Both the Laowa and the Sigma look pretty similar in the crops above with the Sigma seeming a bit less soft in the foreground and middle-ground. Both lenses show no greenish tinge from loCA.
Looking at another crop (now at 100%) from the same images showing the ruler reveals the Lowa rendering a bit smoother Bokeh than the Sigma which shows a slight tendency for double contours (at “59” and beyond).
The Laowa 100mm 2x macro lens goes down to 2x magnification (2:1). The following images were shot wide open at 1:1 and 2:1 magnification where the area of sharp focus is just 24 x 36mm resp. 12 x 18mm. The crops shown below are from 0mm, 14mm, and 21mm off the center of the sensor respectively. Each row of crops is from the same shot, focused optimally for the center. So this is the best results you can get from a single shot as any issues with field curvature would show up here.
The Laowa 100mm f2.8 2x Macro APO produces pretty sharp results even at f2.8 with a slight softening towards the FF/FX-corner and almost no field curvature.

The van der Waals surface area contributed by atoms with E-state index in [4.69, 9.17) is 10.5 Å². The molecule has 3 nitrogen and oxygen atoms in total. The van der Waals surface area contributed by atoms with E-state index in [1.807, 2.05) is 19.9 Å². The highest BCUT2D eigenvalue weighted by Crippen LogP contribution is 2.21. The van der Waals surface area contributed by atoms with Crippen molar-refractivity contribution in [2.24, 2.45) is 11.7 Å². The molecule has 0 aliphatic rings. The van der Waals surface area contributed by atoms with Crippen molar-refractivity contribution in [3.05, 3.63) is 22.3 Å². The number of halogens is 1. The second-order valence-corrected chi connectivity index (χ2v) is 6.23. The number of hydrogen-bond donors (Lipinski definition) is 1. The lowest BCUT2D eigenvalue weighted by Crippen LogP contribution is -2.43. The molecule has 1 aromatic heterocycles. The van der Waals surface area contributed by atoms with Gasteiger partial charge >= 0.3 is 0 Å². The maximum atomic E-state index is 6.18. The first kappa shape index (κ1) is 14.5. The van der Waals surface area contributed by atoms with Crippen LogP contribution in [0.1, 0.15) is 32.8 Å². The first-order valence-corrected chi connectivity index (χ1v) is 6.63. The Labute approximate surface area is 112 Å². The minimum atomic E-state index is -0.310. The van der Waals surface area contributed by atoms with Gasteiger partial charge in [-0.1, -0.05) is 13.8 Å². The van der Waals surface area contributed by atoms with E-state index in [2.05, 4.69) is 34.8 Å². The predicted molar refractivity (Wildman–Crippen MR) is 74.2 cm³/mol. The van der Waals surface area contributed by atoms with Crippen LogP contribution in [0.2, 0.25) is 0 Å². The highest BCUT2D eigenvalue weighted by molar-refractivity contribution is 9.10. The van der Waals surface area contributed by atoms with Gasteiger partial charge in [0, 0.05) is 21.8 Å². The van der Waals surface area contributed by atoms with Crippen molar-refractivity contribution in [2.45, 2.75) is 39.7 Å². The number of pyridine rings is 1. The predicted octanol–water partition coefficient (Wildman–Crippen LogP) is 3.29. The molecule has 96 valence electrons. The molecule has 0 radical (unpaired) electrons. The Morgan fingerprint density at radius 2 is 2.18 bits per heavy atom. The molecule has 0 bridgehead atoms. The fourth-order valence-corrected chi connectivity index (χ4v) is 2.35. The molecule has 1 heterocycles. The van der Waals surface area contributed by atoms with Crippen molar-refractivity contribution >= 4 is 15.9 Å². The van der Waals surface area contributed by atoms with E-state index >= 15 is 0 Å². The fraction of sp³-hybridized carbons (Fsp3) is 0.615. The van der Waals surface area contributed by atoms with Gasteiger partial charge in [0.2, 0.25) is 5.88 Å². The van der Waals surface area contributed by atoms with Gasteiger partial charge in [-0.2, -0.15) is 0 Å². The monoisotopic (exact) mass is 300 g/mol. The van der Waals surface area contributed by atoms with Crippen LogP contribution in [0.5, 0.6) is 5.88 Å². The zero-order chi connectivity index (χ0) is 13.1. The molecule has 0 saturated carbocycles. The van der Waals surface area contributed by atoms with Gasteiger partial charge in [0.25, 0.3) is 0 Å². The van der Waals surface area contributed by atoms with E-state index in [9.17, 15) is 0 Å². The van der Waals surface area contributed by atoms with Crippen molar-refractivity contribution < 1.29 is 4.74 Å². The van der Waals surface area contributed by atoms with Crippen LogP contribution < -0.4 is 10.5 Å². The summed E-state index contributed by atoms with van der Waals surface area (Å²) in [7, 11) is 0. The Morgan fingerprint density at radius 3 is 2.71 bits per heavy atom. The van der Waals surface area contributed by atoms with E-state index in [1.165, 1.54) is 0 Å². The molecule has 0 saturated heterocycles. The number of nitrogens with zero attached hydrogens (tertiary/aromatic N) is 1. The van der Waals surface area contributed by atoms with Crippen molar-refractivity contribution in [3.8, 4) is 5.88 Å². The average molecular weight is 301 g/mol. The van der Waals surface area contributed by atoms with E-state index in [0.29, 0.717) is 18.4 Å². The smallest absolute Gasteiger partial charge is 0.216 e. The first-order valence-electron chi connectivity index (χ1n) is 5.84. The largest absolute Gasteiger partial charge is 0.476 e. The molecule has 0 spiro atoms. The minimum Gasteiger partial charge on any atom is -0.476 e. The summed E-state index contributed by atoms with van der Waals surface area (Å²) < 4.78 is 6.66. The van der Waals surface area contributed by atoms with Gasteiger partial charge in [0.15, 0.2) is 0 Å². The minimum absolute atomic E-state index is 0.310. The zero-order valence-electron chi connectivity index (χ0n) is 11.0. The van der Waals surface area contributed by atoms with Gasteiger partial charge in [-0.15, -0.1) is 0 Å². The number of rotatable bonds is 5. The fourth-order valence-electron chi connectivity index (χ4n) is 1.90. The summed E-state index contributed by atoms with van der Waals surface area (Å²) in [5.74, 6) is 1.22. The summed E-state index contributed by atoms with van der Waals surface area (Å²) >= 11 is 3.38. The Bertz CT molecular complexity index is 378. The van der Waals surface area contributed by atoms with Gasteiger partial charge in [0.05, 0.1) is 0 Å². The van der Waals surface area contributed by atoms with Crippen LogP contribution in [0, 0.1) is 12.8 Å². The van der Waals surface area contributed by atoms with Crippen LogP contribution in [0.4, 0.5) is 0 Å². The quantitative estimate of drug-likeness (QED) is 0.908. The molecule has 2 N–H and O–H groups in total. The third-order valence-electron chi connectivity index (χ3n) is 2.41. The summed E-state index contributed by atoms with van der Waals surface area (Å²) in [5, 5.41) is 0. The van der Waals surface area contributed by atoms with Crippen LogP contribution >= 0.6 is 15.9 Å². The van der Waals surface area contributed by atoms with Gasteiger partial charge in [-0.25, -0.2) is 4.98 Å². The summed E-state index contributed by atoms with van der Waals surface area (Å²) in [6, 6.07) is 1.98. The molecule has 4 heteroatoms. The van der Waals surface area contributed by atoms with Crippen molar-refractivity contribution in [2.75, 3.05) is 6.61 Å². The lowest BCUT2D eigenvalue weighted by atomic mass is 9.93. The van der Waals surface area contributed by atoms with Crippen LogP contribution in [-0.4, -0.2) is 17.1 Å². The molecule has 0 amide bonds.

The next set of images was shot from low ISO b&w film negativ at 1:1 magnification. So the “noise” that you see in the crops is actually the film grain. The crops shown below are from 4mm, 14mm, and 18mm off the center of the sensor respectively. The lens was focused specifically for each crop which eliminates any residues of field curvature. So this is the best result you can get from focus stacking multiple shots with the Laowa lens.
Overall contrast of the Laowa is a bit muted and fine details appear somewhat soft especially outside the center. Acuity profits from stopping down to f4.0 or even f5.6. For comparison have a look at the Sigma 105mm f2.8 DG DN Macro Art which is clearly better than the Laowa or the Sony FE 90mm f2.8 Macro G OSS which is even softer at the FF/FX-corner.
Flare, ghosting, and sun-stars